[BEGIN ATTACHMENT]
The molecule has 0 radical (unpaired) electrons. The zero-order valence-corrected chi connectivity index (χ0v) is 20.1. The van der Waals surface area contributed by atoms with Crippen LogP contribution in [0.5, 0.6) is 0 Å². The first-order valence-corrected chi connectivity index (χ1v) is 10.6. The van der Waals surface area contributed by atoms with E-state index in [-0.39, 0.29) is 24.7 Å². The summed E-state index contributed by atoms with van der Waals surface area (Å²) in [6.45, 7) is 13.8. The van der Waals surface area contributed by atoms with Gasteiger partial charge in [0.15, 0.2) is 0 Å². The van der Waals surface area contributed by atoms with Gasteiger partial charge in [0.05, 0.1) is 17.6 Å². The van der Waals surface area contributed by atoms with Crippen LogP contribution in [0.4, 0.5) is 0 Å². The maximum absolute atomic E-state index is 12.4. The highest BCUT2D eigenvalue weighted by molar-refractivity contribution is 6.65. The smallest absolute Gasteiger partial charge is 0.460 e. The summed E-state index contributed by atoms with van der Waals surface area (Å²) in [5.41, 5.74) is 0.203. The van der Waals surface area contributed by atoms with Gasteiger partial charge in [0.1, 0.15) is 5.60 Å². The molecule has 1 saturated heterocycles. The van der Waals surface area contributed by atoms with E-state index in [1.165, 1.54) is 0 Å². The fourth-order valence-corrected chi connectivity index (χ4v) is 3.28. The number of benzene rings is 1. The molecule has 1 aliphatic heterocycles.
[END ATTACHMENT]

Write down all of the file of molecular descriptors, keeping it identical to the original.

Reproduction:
The molecule has 0 radical (unpaired) electrons. The zero-order valence-corrected chi connectivity index (χ0v) is 20.1. The van der Waals surface area contributed by atoms with Crippen LogP contribution in [0.5, 0.6) is 0 Å². The first-order valence-corrected chi connectivity index (χ1v) is 10.6. The van der Waals surface area contributed by atoms with E-state index in [-0.39, 0.29) is 24.7 Å². The summed E-state index contributed by atoms with van der Waals surface area (Å²) in [6.45, 7) is 13.8. The van der Waals surface area contributed by atoms with Gasteiger partial charge in [0.15, 0.2) is 0 Å². The van der Waals surface area contributed by atoms with Gasteiger partial charge in [0.05, 0.1) is 17.6 Å². The van der Waals surface area contributed by atoms with Crippen LogP contribution in [0.4, 0.5) is 0 Å². The maximum absolute atomic E-state index is 12.4. The highest BCUT2D eigenvalue weighted by molar-refractivity contribution is 6.65. The smallest absolute Gasteiger partial charge is 0.460 e. The summed E-state index contributed by atoms with van der Waals surface area (Å²) in [5.41, 5.74) is 0.203. The van der Waals surface area contributed by atoms with Gasteiger partial charge in [0.1, 0.15) is 5.60 Å². The molecule has 1 saturated heterocycles. The van der Waals surface area contributed by atoms with E-state index in [1.165, 1.54) is 0 Å². The fourth-order valence-corrected chi connectivity index (χ4v) is 3.28. The number of benzene rings is 1. The molecule has 1 aliphatic heterocycles.